3. Signing Receipts is a sure confirmation of your identity

Normally, when you purchase something with a credit card, the cashier hands you a receipt that they ask you to sign that authorizes the purchase. Most people think that after the receipt is signed, it goes to the bank and is examined to see if the signature is real. Actually, when you sign a receipt, it doesn’t even go to the bank—even the cashier isn’t required to examine the signature! All the cashier has to do is make sure the receipt was signed, meaning anyone can use your credit card and sign a receipt to make a purchase while using their own signature. Even though they would be committing fraud,  a silly receipt signature isn’t going to stop them. In cases like this, the only thing a person can do is call their bank and tell them to cancel the purchase and card. However, the person committing the fraud does not receive any sort of punishment.

4. Medicine Safety Tabs are Useless

Medicine safety tabs are those annoying pieces of plastic you have to peel off before accessing a new bottle of ibuprofen or similar medicines, and have been around since the 1980s. For most people, these tabs have always been around, so we take them off the medicine bottles immediately without thinking about why they’re there. The reason behind these plastic precautions exist is because in 1982, there were a string of murders involving a serial killer in Chicago who put cyanide in Tylenol bottles. This event caused the death of seven people, ranging from young kids to adults. This threw the medicine industry and consumers into panic. These strings of murders are the reason that most, if not all medicines, have a safety tab underneath the main cap. However, this safety tab can easily be punctured, and will not stop someone from performing a similar string of murders in today’s society. Another event that was occuring at the same time as the poisoning was unintentional overdoses off of Tylenol. The recommended dosage for children is no more than four doses per 24 hours and no more than eight doses per adult. For children, the dosage amount is only half of an adults, which caused an enormous amount of accidental overdoses due to the medicine ending up in the wrong hands at the wrong time. These overdoses are another reason medical tabs were added to bottles. This may be the only aspect that has some sort of value of safety, since any tampering would be visible.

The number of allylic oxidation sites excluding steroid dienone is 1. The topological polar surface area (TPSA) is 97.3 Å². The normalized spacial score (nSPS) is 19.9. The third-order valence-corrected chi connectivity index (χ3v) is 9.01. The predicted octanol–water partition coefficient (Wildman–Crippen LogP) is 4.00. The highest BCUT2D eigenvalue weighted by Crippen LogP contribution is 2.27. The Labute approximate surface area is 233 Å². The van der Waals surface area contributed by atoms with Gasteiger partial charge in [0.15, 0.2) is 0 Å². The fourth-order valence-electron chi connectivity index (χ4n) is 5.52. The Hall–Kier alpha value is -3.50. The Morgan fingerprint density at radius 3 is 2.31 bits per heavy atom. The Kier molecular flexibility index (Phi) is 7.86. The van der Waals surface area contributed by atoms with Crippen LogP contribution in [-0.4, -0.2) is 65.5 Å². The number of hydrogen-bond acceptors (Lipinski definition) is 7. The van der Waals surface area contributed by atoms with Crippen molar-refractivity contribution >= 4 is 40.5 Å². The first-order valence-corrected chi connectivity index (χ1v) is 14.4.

5. The Department of Homeland Security Doesn’t Protect Us From Anything

The Department of Homeland Security is a department of the government whose purpose is keep the people of the US safe from all hazards not just terrorism. The DHS is the organization that created the TSA and the alerts that get sent to your phone if someone goes missing called “Amber Alerts”. Most of the time when an Amber Alert gets sent to our phones the basic reaction is to swipe it away like it wasn’t even there. Homeland Security will say that this system has saved hundreds of missing children, but there is heavy evidence to support the contrary. Timothy Griffin, a criminologist did a study of cases between 2003 and 2006 and his evidence showed that the Amber Alert system has done absolutely nothing in the terms of returning abducted children. According to Griffin, all Amber Alerts create is fear and public panic around an extremely rare event. There are a few cases where Amber Alerts do help save people, for example in 2002 Tamara Brooks and Jacqueline Marris were kidnapped at gunpoint and because of an Amber Alert being sent out a few hours after it was reported both of the people kidnapped were returned unharmed. Yet these situations are even more rare then an Amber Alert being issued. Most of the time if a child is abducted, they’re killed within the first three hours. A majority of these Amber Alerts are sent out during that third hour since it takes time to notice a child is missing. So in most cases Amber Alerts don’t help abducted children get back to their families if anything all they do is create mass hysteria in the public. The DHS is also responsible for creating such things as surveillance systems that are supposed to be high tech but in reality are extremely low quality, putting barricades in front of buildings to stop truck bombs, but leave the loading dock protected by a plastic gate, and putting magnetic strips in driver’s licenses or bar codes on them containing your fingerprint. All of those things do absolutely nothing but either provide an illusion of security or don’t work in the way that they are intended to. The Department of Homeland security is by far the biggest culprit in the play of “Security Theatre” because everything that they have done since they were created in 2002 has done nothing but provide to the argument that security theatre is all around us.